Haven’t you heard? Glutes are the new abs! They’re all the rage these days. But there’s more to strong glutes than meets the eye. A strong gluteus maximus reduces your risk for injuries of the knee, lower back, hamstrings, and groin. If you play sports, strong glutes help you accelerate, decelerate, and change direction. AND strong glutes improve your posture. Now, when most people want to strengthen their glutes, they automatically do some squats and donkey kicks. However, contrary to popular belief, squats are predominantly a quadricep and hamstring exercise. And bodyweight exercises such as donkey kicks won’t do anything for your strength levels. Don’t get me wrong – squats and donkey kicks have their place and time, but just not when you’re trying to strengthen and grow your glutes. If you’re serious about getting seriously strong glutes, check out two of my favorite posterior chain exercises. Warning: you might be pretty sore the next day!
1. Bulgarian Split Squats
Definitely one my top 5 favorite exercises of all time. Bulgarian split squats are brutal! There’s just something about them that burns so bad – but in a good way. Tests show that out of squats, stiff-legged deadlifts, and Bulgarian Split Squats, EMG (stands for electromyography – basically a way for scientists to assess the nerve cells that control muscles) readings are highest for both the glutes and the hammies during split squats. This means they are a “must do” on your next lower body session.
- Hold a pair of dumbbells at your sides.
- Stand a couple feet away from a flat bench, facing away from the bench.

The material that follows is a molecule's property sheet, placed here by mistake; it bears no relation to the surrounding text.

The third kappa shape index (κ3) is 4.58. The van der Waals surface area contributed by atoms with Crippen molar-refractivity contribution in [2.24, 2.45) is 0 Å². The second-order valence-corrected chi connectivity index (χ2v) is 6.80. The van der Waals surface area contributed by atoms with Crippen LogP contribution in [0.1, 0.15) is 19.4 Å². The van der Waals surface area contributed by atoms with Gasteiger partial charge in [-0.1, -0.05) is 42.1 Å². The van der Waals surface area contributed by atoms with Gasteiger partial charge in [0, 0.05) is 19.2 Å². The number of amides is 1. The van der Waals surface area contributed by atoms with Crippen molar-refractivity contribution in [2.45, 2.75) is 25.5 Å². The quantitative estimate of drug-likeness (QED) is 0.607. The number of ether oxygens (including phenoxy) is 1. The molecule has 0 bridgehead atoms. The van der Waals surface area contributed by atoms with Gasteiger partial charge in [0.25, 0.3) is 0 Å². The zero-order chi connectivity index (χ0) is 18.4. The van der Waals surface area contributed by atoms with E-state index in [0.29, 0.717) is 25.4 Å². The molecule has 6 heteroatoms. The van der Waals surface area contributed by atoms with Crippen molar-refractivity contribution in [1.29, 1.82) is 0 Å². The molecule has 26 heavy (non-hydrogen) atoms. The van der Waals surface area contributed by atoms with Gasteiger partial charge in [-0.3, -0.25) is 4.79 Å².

- With concentration, extend one foot behind you and place your laces (the top of your foot) on top of the bench.
- Keep your weight centered in between your feet.
- Lower until your hip is even with your front knee.
- Reverse the motion by driving up through your front heel.
- Do 10 – 12 reps and then switch to the other side.
- Try to complete 3 – 5 sets
2. Sumo Deadlifts
Nutrition and strength coach Bronwen Blunt swears by sumo deadlifts. And with good reason! They’re awesome because they shorten the range of motion of the deadlift, incorporates some hip action, and is less stressful on your back. Give it a go!
- Start with a loaded barbell on the ground
- Stand so that the bar intersects the middle of your feet.
- Your feet should be set VERY wide, near the collars of the bar.
- Bend at the hips to hold on to the bar.
- Position: arms directly below shoulders, arms inside the legs.
- You may use a mixed grip or a pronated (overhand) grip.
- Take a deep breath and then lower your hips.
- Drive through the floor and spread your feet apart. Keep your weight focused on the back half of your feet.
- Drive through your heels and extend through the hips and knees.
- Just as the bar passes by the knees, lean back slightly and drive the hips into the bar.
- Return back to starting position by bending at the hips, slowly controlling the weight back down.
- Do 3 -4 sets of 6 – 10 reps
Written by GUADS staff member Angelina with contributions from livestrong.com, T-Nation,